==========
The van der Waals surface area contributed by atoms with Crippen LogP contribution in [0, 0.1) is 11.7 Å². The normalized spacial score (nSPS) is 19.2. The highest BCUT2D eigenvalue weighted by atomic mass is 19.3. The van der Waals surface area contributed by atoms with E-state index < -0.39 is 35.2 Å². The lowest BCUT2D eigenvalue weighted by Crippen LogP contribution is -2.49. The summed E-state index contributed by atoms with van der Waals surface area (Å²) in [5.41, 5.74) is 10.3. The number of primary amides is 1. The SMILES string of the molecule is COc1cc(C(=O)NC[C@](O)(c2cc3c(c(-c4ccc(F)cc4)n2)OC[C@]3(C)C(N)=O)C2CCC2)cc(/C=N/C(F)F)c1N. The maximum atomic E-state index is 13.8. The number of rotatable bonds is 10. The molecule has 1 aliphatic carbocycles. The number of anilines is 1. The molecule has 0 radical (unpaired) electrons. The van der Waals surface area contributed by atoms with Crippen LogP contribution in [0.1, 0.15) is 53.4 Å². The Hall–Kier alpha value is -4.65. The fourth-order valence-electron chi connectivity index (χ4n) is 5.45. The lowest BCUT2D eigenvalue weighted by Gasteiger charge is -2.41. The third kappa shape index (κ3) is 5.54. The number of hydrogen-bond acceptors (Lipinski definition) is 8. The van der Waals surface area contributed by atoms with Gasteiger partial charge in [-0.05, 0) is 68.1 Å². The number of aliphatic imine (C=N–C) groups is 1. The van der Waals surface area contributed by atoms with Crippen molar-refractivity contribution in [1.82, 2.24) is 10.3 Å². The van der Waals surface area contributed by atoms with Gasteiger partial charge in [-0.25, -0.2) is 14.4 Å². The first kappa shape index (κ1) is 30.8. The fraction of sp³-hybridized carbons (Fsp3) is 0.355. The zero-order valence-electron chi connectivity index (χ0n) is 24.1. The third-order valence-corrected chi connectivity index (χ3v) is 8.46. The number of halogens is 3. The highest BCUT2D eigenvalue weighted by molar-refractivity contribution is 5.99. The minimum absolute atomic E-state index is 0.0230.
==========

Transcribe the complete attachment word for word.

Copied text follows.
The van der Waals surface area contributed by atoms with Crippen LogP contribution in [0, 0.1) is 11.7 Å². The normalized spacial score (nSPS) is 19.2. The highest BCUT2D eigenvalue weighted by atomic mass is 19.3. The van der Waals surface area contributed by atoms with E-state index < -0.39 is 35.2 Å². The lowest BCUT2D eigenvalue weighted by Crippen LogP contribution is -2.49. The summed E-state index contributed by atoms with van der Waals surface area (Å²) in [5.41, 5.74) is 10.3. The number of primary amides is 1. The SMILES string of the molecule is COc1cc(C(=O)NC[C@](O)(c2cc3c(c(-c4ccc(F)cc4)n2)OC[C@]3(C)C(N)=O)C2CCC2)cc(/C=N/C(F)F)c1N. The maximum atomic E-state index is 13.8. The number of rotatable bonds is 10. The molecule has 1 aliphatic carbocycles. The number of anilines is 1. The molecule has 0 radical (unpaired) electrons. The van der Waals surface area contributed by atoms with Crippen LogP contribution in [0.1, 0.15) is 53.4 Å². The Hall–Kier alpha value is -4.65. The fourth-order valence-electron chi connectivity index (χ4n) is 5.45. The lowest BCUT2D eigenvalue weighted by Gasteiger charge is -2.41. The third kappa shape index (κ3) is 5.54. The number of hydrogen-bond acceptors (Lipinski definition) is 8. The van der Waals surface area contributed by atoms with Gasteiger partial charge in [-0.05, 0) is 68.1 Å². The number of aliphatic imine (C=N–C) groups is 1. The van der Waals surface area contributed by atoms with Crippen molar-refractivity contribution in [1.82, 2.24) is 10.3 Å². The van der Waals surface area contributed by atoms with Gasteiger partial charge in [-0.25, -0.2) is 14.4 Å². The first kappa shape index (κ1) is 30.8. The fraction of sp³-hybridized carbons (Fsp3) is 0.355. The zero-order valence-electron chi connectivity index (χ0n) is 24.1. The third-order valence-corrected chi connectivity index (χ3v) is 8.46. The number of halogens is 3. The highest BCUT2D eigenvalue weighted by molar-refractivity contribution is 5.99. The minimum absolute atomic E-state index is 0.0230.